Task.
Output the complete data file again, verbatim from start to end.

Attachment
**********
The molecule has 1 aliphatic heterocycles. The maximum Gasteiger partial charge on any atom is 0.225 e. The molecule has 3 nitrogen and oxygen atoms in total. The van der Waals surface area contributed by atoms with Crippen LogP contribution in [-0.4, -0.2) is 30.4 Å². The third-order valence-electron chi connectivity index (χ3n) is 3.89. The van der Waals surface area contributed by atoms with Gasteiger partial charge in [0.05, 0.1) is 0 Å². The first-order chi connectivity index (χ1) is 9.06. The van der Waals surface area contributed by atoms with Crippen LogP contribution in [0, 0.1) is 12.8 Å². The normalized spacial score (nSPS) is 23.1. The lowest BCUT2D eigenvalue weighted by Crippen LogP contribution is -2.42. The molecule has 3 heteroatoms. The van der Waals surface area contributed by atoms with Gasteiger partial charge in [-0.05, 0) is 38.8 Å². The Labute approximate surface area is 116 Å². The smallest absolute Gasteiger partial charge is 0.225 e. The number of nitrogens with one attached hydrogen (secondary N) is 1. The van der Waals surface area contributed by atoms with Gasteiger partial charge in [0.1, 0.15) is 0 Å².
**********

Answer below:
The molecule has 1 aliphatic heterocycles. The maximum Gasteiger partial charge on any atom is 0.225 e. The molecule has 3 nitrogen and oxygen atoms in total. The van der Waals surface area contributed by atoms with Crippen LogP contribution in [-0.4, -0.2) is 30.4 Å². The third-order valence-electron chi connectivity index (χ3n) is 3.89. The van der Waals surface area contributed by atoms with Gasteiger partial charge in [0.05, 0.1) is 0 Å². The first-order chi connectivity index (χ1) is 9.06. The van der Waals surface area contributed by atoms with Crippen LogP contribution in [0, 0.1) is 12.8 Å². The normalized spacial score (nSPS) is 23.1. The lowest BCUT2D eigenvalue weighted by Crippen LogP contribution is -2.42. The molecule has 3 heteroatoms. The van der Waals surface area contributed by atoms with Gasteiger partial charge in [-0.05, 0) is 38.8 Å². The Labute approximate surface area is 116 Å². The smallest absolute Gasteiger partial charge is 0.225 e. The number of nitrogens with one attached hydrogen (secondary N) is 1. The van der Waals surface area contributed by atoms with Gasteiger partial charge in [0.1, 0.15) is 0 Å².